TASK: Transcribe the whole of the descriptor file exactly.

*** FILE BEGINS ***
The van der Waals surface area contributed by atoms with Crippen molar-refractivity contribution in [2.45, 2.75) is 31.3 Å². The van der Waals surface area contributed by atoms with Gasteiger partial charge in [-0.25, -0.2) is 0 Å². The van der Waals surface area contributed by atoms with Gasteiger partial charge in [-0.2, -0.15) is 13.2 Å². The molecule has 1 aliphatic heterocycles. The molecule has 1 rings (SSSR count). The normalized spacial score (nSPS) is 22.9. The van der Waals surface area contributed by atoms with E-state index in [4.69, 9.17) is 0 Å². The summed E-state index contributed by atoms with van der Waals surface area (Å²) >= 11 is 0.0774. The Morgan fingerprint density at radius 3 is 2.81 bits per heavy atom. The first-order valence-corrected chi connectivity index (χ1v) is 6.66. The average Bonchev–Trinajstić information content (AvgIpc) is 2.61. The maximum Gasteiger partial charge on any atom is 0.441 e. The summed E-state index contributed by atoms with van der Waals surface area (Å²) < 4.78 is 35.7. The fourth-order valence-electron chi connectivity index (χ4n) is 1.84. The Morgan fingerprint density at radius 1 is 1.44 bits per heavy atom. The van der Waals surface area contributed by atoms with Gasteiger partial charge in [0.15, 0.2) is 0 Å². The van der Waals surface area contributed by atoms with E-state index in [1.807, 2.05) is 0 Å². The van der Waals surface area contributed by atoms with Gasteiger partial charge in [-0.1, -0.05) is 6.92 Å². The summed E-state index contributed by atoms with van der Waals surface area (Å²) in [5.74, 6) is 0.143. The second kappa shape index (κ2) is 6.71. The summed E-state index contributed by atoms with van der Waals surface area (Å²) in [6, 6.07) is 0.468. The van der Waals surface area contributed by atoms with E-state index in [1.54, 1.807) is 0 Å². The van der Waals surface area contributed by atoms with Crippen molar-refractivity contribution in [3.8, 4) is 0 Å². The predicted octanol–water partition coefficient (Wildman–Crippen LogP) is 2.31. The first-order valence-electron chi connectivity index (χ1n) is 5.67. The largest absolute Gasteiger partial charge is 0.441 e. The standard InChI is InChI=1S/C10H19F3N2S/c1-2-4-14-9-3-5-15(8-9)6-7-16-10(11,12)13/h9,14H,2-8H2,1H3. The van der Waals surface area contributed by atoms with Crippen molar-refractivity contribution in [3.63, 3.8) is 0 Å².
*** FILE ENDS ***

The van der Waals surface area contributed by atoms with Crippen molar-refractivity contribution in [2.45, 2.75) is 31.3 Å². The van der Waals surface area contributed by atoms with Gasteiger partial charge in [-0.25, -0.2) is 0 Å². The van der Waals surface area contributed by atoms with Gasteiger partial charge in [-0.2, -0.15) is 13.2 Å². The molecule has 1 aliphatic heterocycles. The molecule has 1 rings (SSSR count). The normalized spacial score (nSPS) is 22.9. The van der Waals surface area contributed by atoms with E-state index in [4.69, 9.17) is 0 Å². The summed E-state index contributed by atoms with van der Waals surface area (Å²) >= 11 is 0.0774. The Morgan fingerprint density at radius 3 is 2.81 bits per heavy atom. The first-order valence-corrected chi connectivity index (χ1v) is 6.66. The average Bonchev–Trinajstić information content (AvgIpc) is 2.61. The maximum Gasteiger partial charge on any atom is 0.441 e. The summed E-state index contributed by atoms with van der Waals surface area (Å²) < 4.78 is 35.7. The fourth-order valence-electron chi connectivity index (χ4n) is 1.84. The Morgan fingerprint density at radius 1 is 1.44 bits per heavy atom. The van der Waals surface area contributed by atoms with Gasteiger partial charge in [0.15, 0.2) is 0 Å². The van der Waals surface area contributed by atoms with E-state index in [1.807, 2.05) is 0 Å². The van der Waals surface area contributed by atoms with Gasteiger partial charge in [-0.1, -0.05) is 6.92 Å². The summed E-state index contributed by atoms with van der Waals surface area (Å²) in [5.74, 6) is 0.143. The second kappa shape index (κ2) is 6.71. The summed E-state index contributed by atoms with van der Waals surface area (Å²) in [6, 6.07) is 0.468. The van der Waals surface area contributed by atoms with E-state index in [1.54, 1.807) is 0 Å². The van der Waals surface area contributed by atoms with Crippen molar-refractivity contribution in [3.8, 4) is 0 Å². The predicted octanol–water partition coefficient (Wildman–Crippen LogP) is 2.31. The first-order valence-electron chi connectivity index (χ1n) is 5.67. The largest absolute Gasteiger partial charge is 0.441 e. The standard InChI is InChI=1S/C10H19F3N2S/c1-2-4-14-9-3-5-15(8-9)6-7-16-10(11,12)13/h9,14H,2-8H2,1H3. The van der Waals surface area contributed by atoms with Crippen molar-refractivity contribution in [3.63, 3.8) is 0 Å².